Proposal for a Green City Hall
This concept proposal was conceived and developed by Henry MacLean with faculty colleagues Franziska Amacher and Ambrose Spencer in 1996 while teaching at Wentworth Institute of Technology. It set out a vision for the integration of ecological architecture and planning for the future development of Boston City Hall and it’s plaza. MacLean presented this proposal to Mayor Menino’s Cabinet in 1997, and subsequently at several regional and national conferences on green design where it received wide praise. In 2008, with renewed interest in the future of City Hall, the group expanded to form the Green City Team and present an updated proposal as part of a Boston City Council hearing to save and green Boston City Hall.
Back up design and engineering was provided for the energy and resource savings of over $1 million dollars per year achieved by the refurbishing of the building’s mechanical system with new heat recovery ventilation. The reclamation of 130,000 square feet of space at City Hall included reusing the open core and shafts of the building into winter gardens that would also provide substantially improved fresh air supply for the occupants. With the energy and potential for rental income, the $60 million restoration could pay for itself in less than 9 years. For more information click Boston Area Solar Energy Association.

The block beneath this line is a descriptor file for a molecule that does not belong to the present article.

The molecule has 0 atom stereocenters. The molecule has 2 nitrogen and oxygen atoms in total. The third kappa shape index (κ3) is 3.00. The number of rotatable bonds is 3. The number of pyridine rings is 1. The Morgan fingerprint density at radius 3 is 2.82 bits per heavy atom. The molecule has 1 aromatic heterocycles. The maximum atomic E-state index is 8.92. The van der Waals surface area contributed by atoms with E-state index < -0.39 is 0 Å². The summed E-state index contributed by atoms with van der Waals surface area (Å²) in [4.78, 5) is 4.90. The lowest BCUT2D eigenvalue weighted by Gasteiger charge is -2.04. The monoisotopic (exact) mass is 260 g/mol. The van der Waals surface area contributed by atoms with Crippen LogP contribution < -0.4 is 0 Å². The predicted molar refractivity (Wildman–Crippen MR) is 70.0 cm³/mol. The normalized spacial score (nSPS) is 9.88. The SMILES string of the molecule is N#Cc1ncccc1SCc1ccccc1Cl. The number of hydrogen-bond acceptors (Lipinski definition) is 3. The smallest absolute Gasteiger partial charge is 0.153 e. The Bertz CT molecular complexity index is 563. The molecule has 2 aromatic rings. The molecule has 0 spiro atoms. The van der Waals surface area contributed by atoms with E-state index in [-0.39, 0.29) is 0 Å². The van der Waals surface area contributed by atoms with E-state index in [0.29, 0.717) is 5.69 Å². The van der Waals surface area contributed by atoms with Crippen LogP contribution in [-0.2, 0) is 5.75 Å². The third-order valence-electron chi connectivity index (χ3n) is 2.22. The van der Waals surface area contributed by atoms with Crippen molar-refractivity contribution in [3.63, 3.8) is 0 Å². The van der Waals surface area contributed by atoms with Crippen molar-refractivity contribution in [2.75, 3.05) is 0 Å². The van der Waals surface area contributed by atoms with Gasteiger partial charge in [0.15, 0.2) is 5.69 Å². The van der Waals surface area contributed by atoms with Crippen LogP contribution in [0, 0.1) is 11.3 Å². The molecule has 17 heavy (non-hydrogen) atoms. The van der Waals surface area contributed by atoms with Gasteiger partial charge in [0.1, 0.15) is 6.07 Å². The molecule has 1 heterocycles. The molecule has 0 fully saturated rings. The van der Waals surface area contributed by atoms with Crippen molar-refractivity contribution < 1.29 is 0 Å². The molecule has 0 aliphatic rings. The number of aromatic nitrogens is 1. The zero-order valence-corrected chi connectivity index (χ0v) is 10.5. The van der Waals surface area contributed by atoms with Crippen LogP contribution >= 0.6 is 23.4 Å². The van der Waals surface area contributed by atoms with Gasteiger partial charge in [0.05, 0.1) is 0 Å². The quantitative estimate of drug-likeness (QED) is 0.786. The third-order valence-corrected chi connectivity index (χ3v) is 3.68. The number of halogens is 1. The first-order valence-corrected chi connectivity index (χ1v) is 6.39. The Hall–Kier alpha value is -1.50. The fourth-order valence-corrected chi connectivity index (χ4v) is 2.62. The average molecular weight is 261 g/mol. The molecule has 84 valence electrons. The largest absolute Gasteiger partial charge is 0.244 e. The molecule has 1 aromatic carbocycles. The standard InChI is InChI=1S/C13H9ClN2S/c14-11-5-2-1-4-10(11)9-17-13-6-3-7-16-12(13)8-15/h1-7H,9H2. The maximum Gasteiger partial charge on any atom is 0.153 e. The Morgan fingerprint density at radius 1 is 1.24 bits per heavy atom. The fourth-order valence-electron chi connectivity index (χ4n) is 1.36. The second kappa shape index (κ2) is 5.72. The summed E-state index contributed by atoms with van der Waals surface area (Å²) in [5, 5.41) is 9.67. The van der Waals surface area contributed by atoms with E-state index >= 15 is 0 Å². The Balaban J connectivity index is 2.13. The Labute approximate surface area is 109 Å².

This facility would be open to the public, integrated with restaurants and new commercial spaces, a redeveloped plaza landscape and additional reclaimed public space in the building. By coordinating security concerns with the three main building entries, City Hall could function as a bridge (figuratively and literally) between Quincy Market and City Hall Plaza, instead of serving as the wall it is now. As part of this master plan, a proposed Boston Sustainability Center was designed for ecological research and as an education/demonstration and monitoring center for the City of Boston and region of New England. This facility would be open to the public, integrated with restaurants and new commercial spaces; a redeveloped landscape on the plaza and additional reclaimed public space in the building.